Diwali, whose word comes from the Sanskrit Deepavali meaning “array of lights”, is one of the major cultural festivals celebrated in India by Hindus, Sikhs and Jains and throughout the world by the Indian diaspora. This festival, determined by the position of the new moon during the Hindu month of Kartika, between mid-October and mid-November, marks the beginning of the Hindu New Year and traditionally takes place twenty days after the festival of Dussehra which celebrates the victory of the god Rama over the ten-headed demon Ravana.

For the Jain community, Diwali commemorates the enlightenment and liberation of Mahavira from the cycle of life and death, whose sacred knowledge is celebrated through the lighting of candles and lanterns.

For the Sikh community, Diwali celebrates the return of Guru Hargobind to Amritsar after his captivity in Gwalior.

Amongst Hindus, the most common custom is to light diyas (small oil-filled clay lamps) to guide Lakshmi, the goddess of wealth, into homes and bring wealth and prosperity. In North India, Diwali celebrates the return of Rama to his city of Ayodhya, after his victory over the ten-headed demon Ravana, with oil lamps lit by the inhabitants to show him the way. South India Diwali is a tribute to Krishna who freed 16,000 women held hostage by an evil king Narakaasura and others celebrate Diwali in commemoration of the marriage of Lakshmi and Vishnu.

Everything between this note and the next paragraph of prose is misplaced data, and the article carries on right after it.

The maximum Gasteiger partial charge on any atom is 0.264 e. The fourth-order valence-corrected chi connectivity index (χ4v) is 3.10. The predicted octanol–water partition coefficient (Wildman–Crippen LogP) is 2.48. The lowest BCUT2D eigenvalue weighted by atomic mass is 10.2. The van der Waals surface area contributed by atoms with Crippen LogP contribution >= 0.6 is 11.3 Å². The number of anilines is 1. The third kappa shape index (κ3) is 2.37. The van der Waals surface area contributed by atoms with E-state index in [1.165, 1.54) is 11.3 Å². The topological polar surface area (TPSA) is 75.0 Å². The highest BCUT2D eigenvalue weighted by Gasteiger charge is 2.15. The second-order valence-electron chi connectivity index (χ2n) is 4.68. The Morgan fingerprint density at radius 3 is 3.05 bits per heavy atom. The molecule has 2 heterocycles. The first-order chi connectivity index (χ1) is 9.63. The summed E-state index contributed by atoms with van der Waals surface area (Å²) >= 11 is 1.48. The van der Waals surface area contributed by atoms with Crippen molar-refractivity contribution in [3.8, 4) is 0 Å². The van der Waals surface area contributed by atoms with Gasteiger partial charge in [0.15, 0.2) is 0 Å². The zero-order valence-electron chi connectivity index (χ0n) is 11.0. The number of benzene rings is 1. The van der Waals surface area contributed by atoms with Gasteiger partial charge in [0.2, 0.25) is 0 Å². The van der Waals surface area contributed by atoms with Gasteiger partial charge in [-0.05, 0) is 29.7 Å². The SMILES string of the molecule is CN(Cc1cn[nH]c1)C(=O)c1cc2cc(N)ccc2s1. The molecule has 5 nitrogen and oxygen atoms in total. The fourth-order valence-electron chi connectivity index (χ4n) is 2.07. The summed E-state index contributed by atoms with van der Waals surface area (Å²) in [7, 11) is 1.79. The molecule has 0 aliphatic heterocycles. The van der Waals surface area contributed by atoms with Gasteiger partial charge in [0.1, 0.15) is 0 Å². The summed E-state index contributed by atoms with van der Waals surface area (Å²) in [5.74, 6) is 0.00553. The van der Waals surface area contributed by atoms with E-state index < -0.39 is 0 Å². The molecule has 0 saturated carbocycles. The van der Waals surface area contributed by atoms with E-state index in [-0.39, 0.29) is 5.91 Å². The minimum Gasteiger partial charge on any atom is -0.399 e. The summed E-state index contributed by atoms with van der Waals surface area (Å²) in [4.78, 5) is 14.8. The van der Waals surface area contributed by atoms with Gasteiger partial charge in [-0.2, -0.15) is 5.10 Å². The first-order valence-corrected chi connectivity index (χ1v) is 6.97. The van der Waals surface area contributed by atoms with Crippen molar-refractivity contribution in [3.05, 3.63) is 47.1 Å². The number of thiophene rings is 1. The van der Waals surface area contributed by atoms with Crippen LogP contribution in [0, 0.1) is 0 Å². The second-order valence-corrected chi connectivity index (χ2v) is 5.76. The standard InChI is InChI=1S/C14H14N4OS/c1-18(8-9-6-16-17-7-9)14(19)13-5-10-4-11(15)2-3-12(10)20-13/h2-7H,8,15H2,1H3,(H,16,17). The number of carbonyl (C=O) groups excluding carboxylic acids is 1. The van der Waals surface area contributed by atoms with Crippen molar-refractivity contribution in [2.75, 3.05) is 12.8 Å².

Although each religion celebrates Diwali for different events, the festival symbolises for all of them the spiritual victory of light over darkness, that is, of good over evil and of knowledge over ignorance.

The Diwali festival takes place over five days.

On the first day, Dhanteras, the houses are cleaned, the front doors decorated with garlands of lights, the diyas filled with oil and a rangoli (patterns made with coloured powders and flowers) is drawn on the threshold of the house. A small gold or silver object is bought to attract good fortune.

The second day is dedicated to Krishna in celebration of his victory over the king.

The third day, Amavasya, is dedicated to Lakshmi and is the climax of the festival with the illumination of the temples and houses. People go to the temple in their finest finery to get into Lakshmi’s good graces, then participate in family celebrations and set off firecrackers and fireworks.

The fourth day, Annakut, is a day of celebration and abundance, and mithais (sweets) are offered to gods, friends and neighbours.

On the fifth day, Bhai Dooj, the sisters pray for their brothers and apply tilak to their foreheads. In gratitude, the brothers offer them a present.

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